Royal Netherlands Institute for Sea Research

NIOZ Sea Level Centre

Why sea-level research matters

Over 600 million people live and work at the coast. For these coastal regions, sea-level rise is one of the most important consequences of climate change. Research has shown that at least 70% of the observed sea-level rise is caused by human emissions of greenhouse gases.

A wave breaks on the pier near Flushing in the Dutch Western Scheldt - CC: Gerwin Filius

In the Netherlands, about half of the land is located below sea level. We have a long history of keeping the water out, and are known all around the world for our flood-safety construction works. People all over the world need to prepare for future sea-level rise, particularly in low-lying countries and delta areas like the Netherlands.

Our research approach to changing sea levels

The sea level can be seen as a big thermometer, measuring the state of the climate system. The sea level changes, because of changes in the ocean, in the atmosphere, on the land and in the solid Earth. For this reason, at NIOZ we look at sea level from a large climate system point of view.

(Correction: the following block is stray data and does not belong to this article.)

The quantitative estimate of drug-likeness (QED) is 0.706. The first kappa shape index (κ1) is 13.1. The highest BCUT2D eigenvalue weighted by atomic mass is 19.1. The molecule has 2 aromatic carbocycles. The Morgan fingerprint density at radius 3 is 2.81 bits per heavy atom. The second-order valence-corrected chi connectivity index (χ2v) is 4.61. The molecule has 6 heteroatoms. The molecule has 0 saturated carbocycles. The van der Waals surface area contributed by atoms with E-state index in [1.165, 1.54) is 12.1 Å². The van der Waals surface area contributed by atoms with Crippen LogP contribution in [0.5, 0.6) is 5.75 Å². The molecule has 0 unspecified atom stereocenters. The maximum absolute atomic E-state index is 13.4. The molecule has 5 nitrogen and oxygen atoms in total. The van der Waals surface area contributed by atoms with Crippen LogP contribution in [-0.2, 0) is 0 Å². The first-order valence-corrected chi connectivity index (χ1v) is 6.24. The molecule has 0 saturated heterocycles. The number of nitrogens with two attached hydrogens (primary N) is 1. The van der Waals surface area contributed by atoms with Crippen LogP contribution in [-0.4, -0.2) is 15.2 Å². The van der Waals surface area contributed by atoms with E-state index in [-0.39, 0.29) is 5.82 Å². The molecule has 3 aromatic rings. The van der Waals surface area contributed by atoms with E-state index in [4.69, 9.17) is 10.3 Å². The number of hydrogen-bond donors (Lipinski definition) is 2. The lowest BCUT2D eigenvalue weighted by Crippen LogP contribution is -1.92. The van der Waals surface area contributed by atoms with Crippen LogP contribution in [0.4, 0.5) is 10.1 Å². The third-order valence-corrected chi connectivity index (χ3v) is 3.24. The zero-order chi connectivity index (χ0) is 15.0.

We work at better understanding regional sea-level changes in the past, on time scales of years, decades and centuries, to help prepare vulnerable coastal regions for future changes. We also work at getting better projections for the whole world, and in particular for the Dutch Delta and the Wadden Sea.

The effect on currents, sediments transport and deposition

We focus on the processes that determine sea level changes but that are also affected by sea level changes in a synergistic way. At the core of our approach is the coupling between the cryosphere, oceans, solid Earth and sediments. We aim at understanding how sea level changes affect tides, currents and ultimately sediments transport and deposition.  

Our ambition is to extend our work towards the consequences of sea level changes on the biological and ecological components and to investigate their feedback with the coastal geomorphology. For this reason we invest time in studying sea level changes in the geological past where data and models can provide constraints for future scenarios.

Collaboration on a national level

We aim to strengthen the collaboration on a national level, bringing together researchers from various institutes where sea level change is being studied, and we regularly organize workshops and symposia to facilitate the exchange of knowledge and the initiation of common research projects.

Recent publications